Bolton, of course, takes this to be a knock-down argument against the ICC, but note that he doesn’t actually have an argument beyond finding it “intolerable” to acknowledge a rule of war under which Harry Truman would have been a war criminal. Whatever ambiguity existed in 1945 was a function of the fact that we had overt rules dealing with poison gas, not nuclear explosions; the broad principle that military attacks should be targeted to avoid indiscriminate killing of civilians is a long established one. You might argue that it was a “necessary crime” that avoided the far greater loss of life that would’ve otherwise been incurred in an invasion—and you would, given what we now know, be completely wrong—but that’s a different question.
All that said, it’s not clear exactly what the questions have to do with each other. At first blush, it looks like this is supposed to be a classic reductio: If you conclude Bush committed war crimes, then you will apply the same judgment to Truman; that’s outrageous; therefore the premise is falsified. But “war crimes” isn’t some catch-all meaning “bad stuff people do in wars,” there are a series of specific but distinct codified and widely accepted laws of war. There’s a set of rules governing bombing of civilian targets. There’s a set of rules about treatment of captives and torture. They’re different. Goldfarb seems a little fuzzy on this, since he throws in the internment of the Japanese and Lincoln’s suspension of habeas corpus, both of which may have been unconstitutional—certainly the view that Korematsu was wrongly decided is now pretty mainstream—but neither of which would appear to be as war crimes.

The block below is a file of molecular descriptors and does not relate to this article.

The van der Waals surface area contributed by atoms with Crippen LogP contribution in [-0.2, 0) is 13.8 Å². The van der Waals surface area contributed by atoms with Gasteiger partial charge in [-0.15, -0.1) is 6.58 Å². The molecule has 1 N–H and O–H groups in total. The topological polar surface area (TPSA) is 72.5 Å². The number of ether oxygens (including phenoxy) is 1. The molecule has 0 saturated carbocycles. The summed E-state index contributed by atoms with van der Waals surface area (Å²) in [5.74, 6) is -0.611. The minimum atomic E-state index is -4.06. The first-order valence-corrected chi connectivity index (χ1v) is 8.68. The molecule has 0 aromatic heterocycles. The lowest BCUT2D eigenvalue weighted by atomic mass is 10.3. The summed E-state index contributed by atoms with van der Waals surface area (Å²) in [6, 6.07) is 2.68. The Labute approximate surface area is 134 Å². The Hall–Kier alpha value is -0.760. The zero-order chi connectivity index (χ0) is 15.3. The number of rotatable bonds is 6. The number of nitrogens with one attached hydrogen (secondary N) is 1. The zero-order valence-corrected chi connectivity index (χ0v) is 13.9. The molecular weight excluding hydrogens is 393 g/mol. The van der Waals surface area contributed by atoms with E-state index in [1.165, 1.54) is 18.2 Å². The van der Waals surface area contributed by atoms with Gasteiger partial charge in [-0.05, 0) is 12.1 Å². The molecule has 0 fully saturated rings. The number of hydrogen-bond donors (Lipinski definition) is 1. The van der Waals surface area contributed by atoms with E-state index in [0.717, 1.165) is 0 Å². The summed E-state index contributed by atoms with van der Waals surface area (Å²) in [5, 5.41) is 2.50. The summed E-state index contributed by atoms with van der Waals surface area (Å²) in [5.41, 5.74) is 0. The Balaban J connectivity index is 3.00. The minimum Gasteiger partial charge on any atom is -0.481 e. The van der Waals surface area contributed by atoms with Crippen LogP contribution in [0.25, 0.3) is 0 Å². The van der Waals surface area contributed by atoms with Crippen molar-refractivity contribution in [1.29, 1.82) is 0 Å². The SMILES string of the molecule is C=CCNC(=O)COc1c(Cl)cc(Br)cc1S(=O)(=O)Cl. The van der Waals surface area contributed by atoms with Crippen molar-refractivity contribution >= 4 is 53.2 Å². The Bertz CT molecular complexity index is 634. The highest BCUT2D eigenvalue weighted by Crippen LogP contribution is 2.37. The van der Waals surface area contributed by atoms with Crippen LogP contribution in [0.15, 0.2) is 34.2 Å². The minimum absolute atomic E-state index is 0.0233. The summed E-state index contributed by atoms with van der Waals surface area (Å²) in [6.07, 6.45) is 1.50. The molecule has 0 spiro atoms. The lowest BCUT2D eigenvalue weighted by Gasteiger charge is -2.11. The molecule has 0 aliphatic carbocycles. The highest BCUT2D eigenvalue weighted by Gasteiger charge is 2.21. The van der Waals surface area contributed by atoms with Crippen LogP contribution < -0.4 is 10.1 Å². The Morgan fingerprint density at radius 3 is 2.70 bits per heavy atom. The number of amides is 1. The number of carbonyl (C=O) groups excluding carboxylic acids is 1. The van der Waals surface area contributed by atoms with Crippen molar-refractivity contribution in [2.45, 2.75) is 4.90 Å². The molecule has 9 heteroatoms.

In any event, I understand the form of argument, “if interrogation method X used by Bush is torture, then you must classify method Y the same way.” I don’t know what to do with the argument: “If Bush violated laws of war prohibiting torture, you must conclude Truman violated laws of war protecting civilian populations.” We have always understood the prohibition on torture to encompass waterboarding. That fact doesn’t obviously depend on how we want to interpret the prohibition on indiscriminate aerial bombing of civilian populations.
Maybe it’s supposed to be a more indirect argument: The sort of people who think Bush committed war crimes have an unseemly disposition to regard the actions of beloved presidents as criminal. I’m not sure what to do with that one either; it’s not a response to any particular claim about any particular purported violation, and Goldfarb doesn’t actually argue that the view of Hiroshima & Nagasaki as war crimes is wrong; he just falsely asserts that it’s an unusual one.
Dwelling on that last line a bit, I think the actual argument is something along the lines of: “Look, do we really want to risk the twilight of the idols that would ensue if we judged all our own leaders by the same standards we expect the rest of the world to follow? If we do it in Bush’s case, we’ll probably have to conclude that Truman’s decision was more heinous by an order of magnitude.” The cases are different enough that, again, I don’t think that’s so much a direct entailment as a “opening the floodgates” argument against the crimethink of passing moral judgment on the military decisions of American presidents. I leave it to the reader whether that’s a compelling consideration. To my mind, blotting out torture and the killing of civilians seems like an awfully high price to pay for keeping our monuments polished.
* I initially misattirbuted Szilard’s characterization to his friend and colleague Albert Einstein. Though Einstein also became a vocal opponent of atomic weapons, and condemned their use against Japan, I have no evidence that he used the word “crime” in that context.